As the OpenNotes movement spreads, it offers important opportunities to learn from many health care professionals and health systems, as well as millions of patients. We’re collaborating closely with researchers across the country and around the world to understand the effects of fully transparent medical care on communication, engagement, safety, costs, and the overall quality of care.
Want to join OpenNotes research efforts?
Send us a message.
A new study from the OpenNotes project (1) suggests that giving patients access to their physicians’ visit notes may improve their understanding of and comfort with their medications, as well as adherence to medication regimens.
We examined patients’ perceptions of how note reading affects factors related to medication adherence. In addition, we sought to understand their engagement with online medication lists and their willingness to participate in keeping those lists correct and up to date.
OpenNotes After 7 Years: Patient Experiences With Ongoing Access to Their Clinicians’ Outpatient Visit Notes
Following a 2010-2011 pilot intervention in which a limited sample of primary care doctors offered their patients secure Web-based portal access to their office visit notes, the participating sites expanded OpenNotes to nearly all clinicians in primary care, medical, and surgical specialty practices.
Impacts of a Web-Based Course on Mental Health Clinicians’ Attitudes and Communication Behaviors Related to Use of OpenNotes
The OpenNotes initiative encourages health care systems to provide patients online access to clinical notes. Some individuals have expressed concerns about use of OpenNotes in mental health care. This study evaluated changes in mental health clinicians’ attitudes and communications with patients after participation in a Web-based course designed to reduce potential for unintended consequences and enhance likelihood of positive outcomes of OpenNotes.
Qualitative and Quantitative Analysis of Patients’ Perceptions of the Patient Portal Experience with OpenNotes
This article analyzes patients’ perceptions about the patient portal experience with access to primary care and specialist’s notes and evaluates free-text comments as an improvement opportunity.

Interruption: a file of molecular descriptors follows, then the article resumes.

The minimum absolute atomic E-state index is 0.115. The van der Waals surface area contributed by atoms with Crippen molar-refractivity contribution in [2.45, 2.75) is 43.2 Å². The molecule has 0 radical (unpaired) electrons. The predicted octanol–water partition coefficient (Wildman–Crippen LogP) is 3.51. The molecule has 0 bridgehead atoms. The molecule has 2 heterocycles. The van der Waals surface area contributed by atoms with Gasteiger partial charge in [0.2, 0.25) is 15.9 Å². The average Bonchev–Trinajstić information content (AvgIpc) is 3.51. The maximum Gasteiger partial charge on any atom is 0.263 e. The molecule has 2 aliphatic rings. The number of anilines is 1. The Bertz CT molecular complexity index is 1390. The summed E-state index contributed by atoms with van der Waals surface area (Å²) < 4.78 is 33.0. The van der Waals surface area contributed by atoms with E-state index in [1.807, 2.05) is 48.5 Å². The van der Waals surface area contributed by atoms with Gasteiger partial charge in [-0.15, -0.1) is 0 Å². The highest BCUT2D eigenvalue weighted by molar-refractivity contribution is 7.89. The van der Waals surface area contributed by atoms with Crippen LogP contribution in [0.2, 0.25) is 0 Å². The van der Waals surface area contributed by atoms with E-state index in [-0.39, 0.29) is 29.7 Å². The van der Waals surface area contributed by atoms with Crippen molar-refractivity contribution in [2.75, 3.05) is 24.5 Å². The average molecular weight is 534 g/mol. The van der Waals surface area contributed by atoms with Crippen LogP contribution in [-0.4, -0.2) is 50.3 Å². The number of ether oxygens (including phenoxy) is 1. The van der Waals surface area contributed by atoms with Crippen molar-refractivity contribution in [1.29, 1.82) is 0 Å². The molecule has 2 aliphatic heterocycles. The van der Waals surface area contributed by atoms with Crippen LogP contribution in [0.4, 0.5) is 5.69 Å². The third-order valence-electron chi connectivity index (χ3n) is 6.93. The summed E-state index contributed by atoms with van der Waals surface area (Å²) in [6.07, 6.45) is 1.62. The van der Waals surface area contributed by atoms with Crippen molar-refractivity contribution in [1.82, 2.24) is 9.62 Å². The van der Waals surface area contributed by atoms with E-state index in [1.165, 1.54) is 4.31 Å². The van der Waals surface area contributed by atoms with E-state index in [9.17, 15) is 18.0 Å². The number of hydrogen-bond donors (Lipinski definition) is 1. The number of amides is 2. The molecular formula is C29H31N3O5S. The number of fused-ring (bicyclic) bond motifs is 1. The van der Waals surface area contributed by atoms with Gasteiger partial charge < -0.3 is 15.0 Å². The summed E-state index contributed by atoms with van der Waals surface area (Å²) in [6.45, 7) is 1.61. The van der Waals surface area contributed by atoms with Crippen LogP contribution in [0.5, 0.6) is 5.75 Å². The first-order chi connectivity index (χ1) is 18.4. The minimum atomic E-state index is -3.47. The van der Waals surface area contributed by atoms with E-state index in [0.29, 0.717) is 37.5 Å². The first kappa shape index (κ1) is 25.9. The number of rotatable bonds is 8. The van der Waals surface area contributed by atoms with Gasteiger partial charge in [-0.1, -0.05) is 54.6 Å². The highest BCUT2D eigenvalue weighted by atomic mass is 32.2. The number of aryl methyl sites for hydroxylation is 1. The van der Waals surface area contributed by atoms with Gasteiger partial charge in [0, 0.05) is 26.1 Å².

In this issue, an American College of Physicians (ACP) position paper on Principles for Patient and Family Partnership in Care moves beyond longstanding rhetoric urging clinicians to become more “patient-centered” and calls for an aggressive turn toward true partnership (1).
This study evaluates whether a web-based educational program for patients who read their mental health notes online improves patient-clinician communication and increases patient activation.
OpenNotes and shared decision making: a growing practice in clinical transparency and how it can support patient-centered care
Prior studies suggest inviting patients to read their visit notes (OpenNotes) has important benefits for patient engagement. We utilized survey data to investigate our hypothesis that patients who read more notes would report greater shared decision making (SDM).
The Importance of Visit Notes on Patient Portals for Engaging Less Educated or Nonwhite Patients: Survey Study.
Background: OpenNotes, a national initiative to share clinicians’ visit notes with patients, can improve patient engagement, but effects on vulnerable populations are not known very well.
Objective: Our aim is to examine the importance of visit notes to nonwhite and less educated patients.
Who Reads Their Doctor’s Notes? Examining the Association between Preconceptions and Accessing Online Clinical Notes
Patients who use online portals to review their clinicians’ notes may become more actively involved in their healthcare, but the healthcare industry knows little about factors that may facilitate or inhibit patients’ use of this new practice.